US presidential race: Wall Street's fear of the left
Sabrina Kessler New York
February 4, 2020
As the presidential primaries start in the United States, left-leaning candidates like Bernie Sanders and Elizabeth Warren lead the polls. Some billionaires and investors are getting nervous — and making grim prophecies.
Broadcaster CNBC is not usually a place of great emotions. But at the end of last year Leon Cooperman could no longer keep his composure. It only took a few minutes before the billionaire hedge fund manager burst into tears in an interview. "I care!" the 76-year-old sobbed into the microphone.
In the end he is mainly worried about his own bank account. For weeks, Cooperman has had a public feud with presidential candidate Elizabeth Warren. The investor is afraid that she may take power in the November presidential election.
In mathematical terms, Cooperman is one of the 0.1%. The richest Americans, exactly the people who Warren wants to hit with a wealth tax: 2% for anyone who owns more than $50 million (€45 million). Billionaires like Cooperman would have to pay 6%.
Warren plans to raise $4 trillion with her wealth tax by 2030. "All we're saying is, when you make it really big … pitch in two cents so everybody else gets a chance to make it in America," she explained at an election event in early December
Warren's methods would have drastic consequences for the rich in the United States. If, for example, the tax had already come into force in 1982, the assets of Microsoft founder Bill Gates wouldn't have been $97 billion at the end of 2018, but would have only been $13.9 billion, according to Gabriel Zucman, an economist at the University of Berkeley.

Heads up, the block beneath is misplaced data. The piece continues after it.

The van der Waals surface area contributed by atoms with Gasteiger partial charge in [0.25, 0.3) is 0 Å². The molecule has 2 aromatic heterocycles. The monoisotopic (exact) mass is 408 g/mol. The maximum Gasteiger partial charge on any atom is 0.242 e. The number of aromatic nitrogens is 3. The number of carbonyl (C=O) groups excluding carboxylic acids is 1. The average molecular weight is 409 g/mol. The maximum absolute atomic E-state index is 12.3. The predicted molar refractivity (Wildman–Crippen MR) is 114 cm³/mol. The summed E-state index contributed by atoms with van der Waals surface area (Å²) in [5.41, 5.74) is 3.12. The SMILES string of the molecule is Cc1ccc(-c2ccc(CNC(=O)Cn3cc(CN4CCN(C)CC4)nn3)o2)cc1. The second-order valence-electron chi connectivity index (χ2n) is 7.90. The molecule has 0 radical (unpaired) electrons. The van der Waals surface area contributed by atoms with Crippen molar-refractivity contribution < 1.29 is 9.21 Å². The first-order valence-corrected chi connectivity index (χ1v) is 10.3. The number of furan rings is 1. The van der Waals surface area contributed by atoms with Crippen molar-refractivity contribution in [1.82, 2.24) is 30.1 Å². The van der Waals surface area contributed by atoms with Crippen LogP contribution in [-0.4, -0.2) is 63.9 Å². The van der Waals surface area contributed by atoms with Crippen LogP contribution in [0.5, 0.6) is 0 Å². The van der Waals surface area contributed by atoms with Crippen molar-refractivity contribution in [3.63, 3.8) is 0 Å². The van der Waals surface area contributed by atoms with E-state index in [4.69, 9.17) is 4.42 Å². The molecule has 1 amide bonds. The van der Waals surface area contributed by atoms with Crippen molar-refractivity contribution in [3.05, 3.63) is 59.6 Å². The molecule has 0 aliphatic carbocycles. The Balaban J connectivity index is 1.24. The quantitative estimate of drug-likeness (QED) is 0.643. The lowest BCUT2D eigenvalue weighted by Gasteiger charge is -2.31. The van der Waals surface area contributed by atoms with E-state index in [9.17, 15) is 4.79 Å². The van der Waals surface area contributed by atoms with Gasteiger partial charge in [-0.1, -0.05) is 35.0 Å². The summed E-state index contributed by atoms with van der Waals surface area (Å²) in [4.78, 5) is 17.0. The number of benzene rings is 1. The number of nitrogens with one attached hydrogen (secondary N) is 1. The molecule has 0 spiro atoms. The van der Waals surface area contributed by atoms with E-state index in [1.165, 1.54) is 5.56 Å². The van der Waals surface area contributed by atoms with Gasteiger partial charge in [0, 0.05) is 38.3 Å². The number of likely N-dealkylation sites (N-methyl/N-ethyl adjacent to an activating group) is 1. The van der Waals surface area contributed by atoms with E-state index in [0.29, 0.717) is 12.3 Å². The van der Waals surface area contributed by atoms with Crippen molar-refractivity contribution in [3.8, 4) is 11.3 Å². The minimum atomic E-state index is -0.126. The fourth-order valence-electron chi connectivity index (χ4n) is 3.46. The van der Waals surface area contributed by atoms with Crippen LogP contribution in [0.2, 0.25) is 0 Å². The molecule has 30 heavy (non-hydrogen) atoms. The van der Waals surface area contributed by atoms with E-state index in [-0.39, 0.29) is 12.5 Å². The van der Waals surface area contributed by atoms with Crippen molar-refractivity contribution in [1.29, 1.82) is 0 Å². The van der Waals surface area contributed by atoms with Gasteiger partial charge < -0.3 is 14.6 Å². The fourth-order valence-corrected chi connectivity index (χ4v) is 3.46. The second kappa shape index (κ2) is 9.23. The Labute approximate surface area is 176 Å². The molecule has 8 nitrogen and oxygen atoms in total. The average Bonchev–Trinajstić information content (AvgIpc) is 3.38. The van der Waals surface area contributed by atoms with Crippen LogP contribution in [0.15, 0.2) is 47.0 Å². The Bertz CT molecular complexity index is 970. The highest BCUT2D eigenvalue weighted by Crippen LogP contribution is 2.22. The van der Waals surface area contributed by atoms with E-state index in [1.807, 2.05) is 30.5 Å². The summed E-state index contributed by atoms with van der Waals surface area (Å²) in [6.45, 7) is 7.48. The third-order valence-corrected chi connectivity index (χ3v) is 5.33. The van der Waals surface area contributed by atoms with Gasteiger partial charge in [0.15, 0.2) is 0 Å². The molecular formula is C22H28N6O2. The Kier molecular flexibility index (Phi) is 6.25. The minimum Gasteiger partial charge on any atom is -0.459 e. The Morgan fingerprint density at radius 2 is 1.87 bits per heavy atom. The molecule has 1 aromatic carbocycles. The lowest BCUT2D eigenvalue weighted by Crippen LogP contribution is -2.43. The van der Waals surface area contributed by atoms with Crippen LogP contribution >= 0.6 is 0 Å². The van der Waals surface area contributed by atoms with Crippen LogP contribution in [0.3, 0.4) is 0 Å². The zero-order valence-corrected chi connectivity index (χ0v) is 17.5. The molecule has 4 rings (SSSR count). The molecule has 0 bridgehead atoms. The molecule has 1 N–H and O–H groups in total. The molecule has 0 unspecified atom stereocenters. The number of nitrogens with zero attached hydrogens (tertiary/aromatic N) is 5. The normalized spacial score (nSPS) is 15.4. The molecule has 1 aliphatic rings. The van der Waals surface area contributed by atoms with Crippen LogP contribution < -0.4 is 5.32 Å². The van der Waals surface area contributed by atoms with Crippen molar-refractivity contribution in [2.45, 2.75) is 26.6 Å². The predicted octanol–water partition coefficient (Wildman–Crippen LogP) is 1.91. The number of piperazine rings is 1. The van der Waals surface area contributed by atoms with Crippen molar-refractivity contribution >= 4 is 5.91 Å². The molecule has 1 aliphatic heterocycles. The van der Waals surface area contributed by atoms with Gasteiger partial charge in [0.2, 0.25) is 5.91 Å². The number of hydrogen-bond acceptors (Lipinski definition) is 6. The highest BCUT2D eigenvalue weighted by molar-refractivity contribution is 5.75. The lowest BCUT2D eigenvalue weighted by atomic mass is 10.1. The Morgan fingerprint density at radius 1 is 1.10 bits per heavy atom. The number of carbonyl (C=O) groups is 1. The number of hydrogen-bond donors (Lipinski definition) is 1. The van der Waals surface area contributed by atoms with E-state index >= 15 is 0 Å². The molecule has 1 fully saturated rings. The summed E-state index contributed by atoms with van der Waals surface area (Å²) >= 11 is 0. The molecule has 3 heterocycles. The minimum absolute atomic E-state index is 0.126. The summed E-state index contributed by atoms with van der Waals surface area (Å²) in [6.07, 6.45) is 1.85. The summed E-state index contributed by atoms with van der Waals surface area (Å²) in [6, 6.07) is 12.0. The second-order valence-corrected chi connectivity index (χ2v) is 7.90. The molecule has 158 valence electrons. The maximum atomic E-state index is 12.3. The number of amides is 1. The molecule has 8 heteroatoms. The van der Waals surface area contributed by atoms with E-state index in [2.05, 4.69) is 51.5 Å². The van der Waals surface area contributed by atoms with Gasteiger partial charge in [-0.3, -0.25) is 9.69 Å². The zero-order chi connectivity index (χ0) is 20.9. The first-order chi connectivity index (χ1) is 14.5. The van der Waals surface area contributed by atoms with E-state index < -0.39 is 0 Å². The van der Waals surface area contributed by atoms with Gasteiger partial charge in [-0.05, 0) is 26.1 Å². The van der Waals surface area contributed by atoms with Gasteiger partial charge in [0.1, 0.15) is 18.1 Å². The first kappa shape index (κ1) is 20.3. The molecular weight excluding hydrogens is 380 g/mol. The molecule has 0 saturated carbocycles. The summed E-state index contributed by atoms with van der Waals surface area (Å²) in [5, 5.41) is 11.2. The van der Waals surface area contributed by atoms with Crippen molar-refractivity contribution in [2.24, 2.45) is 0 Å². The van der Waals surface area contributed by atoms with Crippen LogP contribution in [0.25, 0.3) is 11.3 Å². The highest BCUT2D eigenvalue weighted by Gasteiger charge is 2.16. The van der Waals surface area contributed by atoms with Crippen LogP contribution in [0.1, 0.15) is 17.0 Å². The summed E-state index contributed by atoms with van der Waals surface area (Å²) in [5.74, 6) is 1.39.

But it wouldn't just shrink the wealth of the rich, experts say. The financial markets would also suffer. If Elizabeth Warren comes to power, some investors like hedge fund manager Paul Tudor Jones anticipate a bear market where prices could fall 25% or more within a year.
Financial advisors like Barreet Tabeek from Axa Advisors has been warning his wealthy clients of a possible Warren election victory for months. In a four-page letter in early October, he listed 10 dangers that could potentially have a negative impact on the markets.
Warren will make it difficult for oil and gas companies by banning fracking, it said for example. She also wants to increase corporate taxes, smash large tech companies and bring the Glass-Steagall Act back to life. The 1930s law separated investment banking and retail lending to avoid conflicts of interest. Under President Bill Clinton, the law was repealed in the late 1990s. Many experts see this move as a cause of the real estate and financial crises after 2007.
Warren's plans would cut American firms' profits, Tabeek says. "Warren is an unapologetic populist who, if in power, would enact policies designed to reduce corporate earnings to benefit other stakeholders."
Women, minorities and ordinary workers would benefit from Warren's concepts, while shareholders and entrepreneurs would be punished. "The bottom line is that from a market standpoint, all of these policies would be negative for stocks, with some being downright negative for the broad markets while others would be material negatives for certain sectors like large-cap tech or defense stocks."
Robert Wolf, former chairman and CEO of UBS in America and founder of the consultancy 32 Advisors, currently believes Wall Street's fear of Warren is unfounded. She wants to promote capitalism ... She wants capitalism to be fair and balanced and regulated. It's to be determined what that all means, and I'm not losing sleep yet," Wolf told Vanity Fair magazine in October.
Iowa caucuses get underway